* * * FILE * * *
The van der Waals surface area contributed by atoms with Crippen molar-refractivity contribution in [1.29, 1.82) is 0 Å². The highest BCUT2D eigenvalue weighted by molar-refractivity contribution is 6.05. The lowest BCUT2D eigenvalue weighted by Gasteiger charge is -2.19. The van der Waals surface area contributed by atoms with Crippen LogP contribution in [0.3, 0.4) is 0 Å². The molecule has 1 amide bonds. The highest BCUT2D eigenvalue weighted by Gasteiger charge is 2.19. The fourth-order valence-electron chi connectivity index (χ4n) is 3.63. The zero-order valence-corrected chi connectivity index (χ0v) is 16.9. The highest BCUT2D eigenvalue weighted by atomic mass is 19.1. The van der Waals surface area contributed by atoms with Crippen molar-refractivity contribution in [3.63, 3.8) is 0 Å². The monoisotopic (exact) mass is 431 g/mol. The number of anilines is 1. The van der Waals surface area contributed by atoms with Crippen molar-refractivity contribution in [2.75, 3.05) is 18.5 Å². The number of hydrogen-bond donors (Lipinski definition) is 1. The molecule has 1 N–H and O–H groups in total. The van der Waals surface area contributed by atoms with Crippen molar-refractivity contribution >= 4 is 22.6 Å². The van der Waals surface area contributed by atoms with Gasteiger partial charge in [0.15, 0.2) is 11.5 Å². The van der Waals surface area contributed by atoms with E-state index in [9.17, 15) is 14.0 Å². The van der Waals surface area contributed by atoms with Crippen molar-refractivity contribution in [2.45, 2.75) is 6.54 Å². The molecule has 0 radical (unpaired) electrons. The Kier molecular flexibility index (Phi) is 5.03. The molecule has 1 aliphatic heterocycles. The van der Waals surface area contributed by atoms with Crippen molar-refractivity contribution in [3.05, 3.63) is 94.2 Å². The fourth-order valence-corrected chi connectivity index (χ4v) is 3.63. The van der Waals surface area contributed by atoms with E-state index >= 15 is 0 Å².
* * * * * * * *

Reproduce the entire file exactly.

The van der Waals surface area contributed by atoms with Crippen molar-refractivity contribution in [1.29, 1.82) is 0 Å². The highest BCUT2D eigenvalue weighted by molar-refractivity contribution is 6.05. The lowest BCUT2D eigenvalue weighted by Gasteiger charge is -2.19. The van der Waals surface area contributed by atoms with Crippen LogP contribution in [0.3, 0.4) is 0 Å². The molecule has 1 amide bonds. The highest BCUT2D eigenvalue weighted by Gasteiger charge is 2.19. The fourth-order valence-electron chi connectivity index (χ4n) is 3.63. The zero-order valence-corrected chi connectivity index (χ0v) is 16.9. The highest BCUT2D eigenvalue weighted by atomic mass is 19.1. The van der Waals surface area contributed by atoms with Crippen molar-refractivity contribution in [3.63, 3.8) is 0 Å². The monoisotopic (exact) mass is 431 g/mol. The number of anilines is 1. The van der Waals surface area contributed by atoms with Crippen molar-refractivity contribution in [2.75, 3.05) is 18.5 Å². The number of hydrogen-bond donors (Lipinski definition) is 1. The molecule has 1 N–H and O–H groups in total. The van der Waals surface area contributed by atoms with Crippen molar-refractivity contribution >= 4 is 22.6 Å². The van der Waals surface area contributed by atoms with Gasteiger partial charge in [0.15, 0.2) is 11.5 Å². The van der Waals surface area contributed by atoms with E-state index in [9.17, 15) is 14.0 Å². The van der Waals surface area contributed by atoms with Crippen molar-refractivity contribution in [2.45, 2.75) is 6.54 Å². The molecule has 0 radical (unpaired) electrons. The Kier molecular flexibility index (Phi) is 5.03. The molecule has 1 aliphatic heterocycles. The van der Waals surface area contributed by atoms with Crippen molar-refractivity contribution in [3.05, 3.63) is 94.2 Å². The fourth-order valence-corrected chi connectivity index (χ4v) is 3.63. The van der Waals surface area contributed by atoms with E-state index >= 15 is 0 Å².